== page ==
European Journal of ImmunologyMore Press Releases related to this journal
How Sunlight May Reduce the Severity of Multiple Sclerosis
New research into the neurodegenerative disease, Multiple Sclerosis (MS) offers new insight into the link between sunlight, vitamin D3, and MS risk and severity. The research, published in the European Journal of Immunology, studies the relationship between the sunlight-dependent vitamin D3 hormone, immune cells, and the risk and severity of autoimmunity in an experimental model.
Expensive first-line treatments for MS modestly reduce the frequency of autoimmune attacks but do not slow disease progression, when the patient’s immune system operates against the body’s own tissues. More expensive second-line treatments slow disease progression but carry high risks.
The origin of MS attacks remains unknown. However, new research indicates that a patient’s vitamin D3 supply (derived mainly from sunlight exposure) is strongly related to disease activity; the fewest attacks and slowest progression occurred in patients with the highest vitamin D3 supplies. This research suggests that increasing vitamin D3 supplies might be a safe, effective and inexpensive therapy for MS.
“MS is a genetically and immunologically complex disease,” said lead author Dr. Colleen Hayes from the University of Wisconsin-Madison. “It is currently incurable, but environmental factors, such as vitamin D3, may hold the key to preventing MS and reducing the impact of the disease in MS patients.”
Dr Hayes’ team originally suggested that the sunlight dependent hormone D3 (1,25-dihydroxyvitamin D3) may restrain the autoimmune attacks that cause MS based on the strong negative correlation between sunlight exposure and MS prevalence, the need for UV light to catalyze vitamin D3 formation, and the presence of receptors for the vitamin D3 hormone in T lymphocytes. They proposed that the vitamin D3 hormone might act on these receptors to control the T lymphocytes responsible for autoimmunity.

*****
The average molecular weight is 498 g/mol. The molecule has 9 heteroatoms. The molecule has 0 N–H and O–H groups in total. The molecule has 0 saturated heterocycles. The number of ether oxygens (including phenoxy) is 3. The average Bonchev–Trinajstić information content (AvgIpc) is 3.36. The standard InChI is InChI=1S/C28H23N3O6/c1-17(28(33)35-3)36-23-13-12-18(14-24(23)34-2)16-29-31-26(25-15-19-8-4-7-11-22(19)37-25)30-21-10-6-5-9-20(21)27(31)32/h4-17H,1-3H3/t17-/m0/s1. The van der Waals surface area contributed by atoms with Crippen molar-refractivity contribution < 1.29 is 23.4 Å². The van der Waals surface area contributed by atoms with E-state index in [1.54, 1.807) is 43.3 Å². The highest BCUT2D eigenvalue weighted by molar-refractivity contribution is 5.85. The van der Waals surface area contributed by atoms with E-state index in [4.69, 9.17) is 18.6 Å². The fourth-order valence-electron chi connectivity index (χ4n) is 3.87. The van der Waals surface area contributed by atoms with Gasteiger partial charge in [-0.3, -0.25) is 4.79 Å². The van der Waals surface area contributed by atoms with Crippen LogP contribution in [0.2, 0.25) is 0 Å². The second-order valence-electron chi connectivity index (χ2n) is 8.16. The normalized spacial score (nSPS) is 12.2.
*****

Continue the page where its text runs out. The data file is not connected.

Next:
“Our new study investigated the protective effects of the vitamin D3 hormone in an experimental model of MS when the hormone receptor was either present or absent in T lymphocytes. We found that the hormone's protective effects were only evident when these receptors were present in autoimmune T lymphocytes. Our new data suggest that an action of the vitamin D3 hormone directly on pathogenic T cells leads to elimination of these cells,” said Hayes. Actions of the vitamin D3 hormone on other immune cells have not been ruled out, but such actions were not sufficient for protection from autoimmunity if the hormone could not act on the pathogenic T cells.
This information is important because it provides a plausible biological explanation for the negative correlation between UV light exposure and MS disease risk and severity," concluded Hayes. "My research group and others around the world are building the scientific knowledge base needed to devise vitamin D-based strategies to prevent and treat MS" she adds. "There are many uncertainties and unanswered questions. However, understanding how sunlight and vitamin D3 may be working at the molecular level contributes greatly to our knowledge base and brings us closer to the goal of preventing this debilitating disease."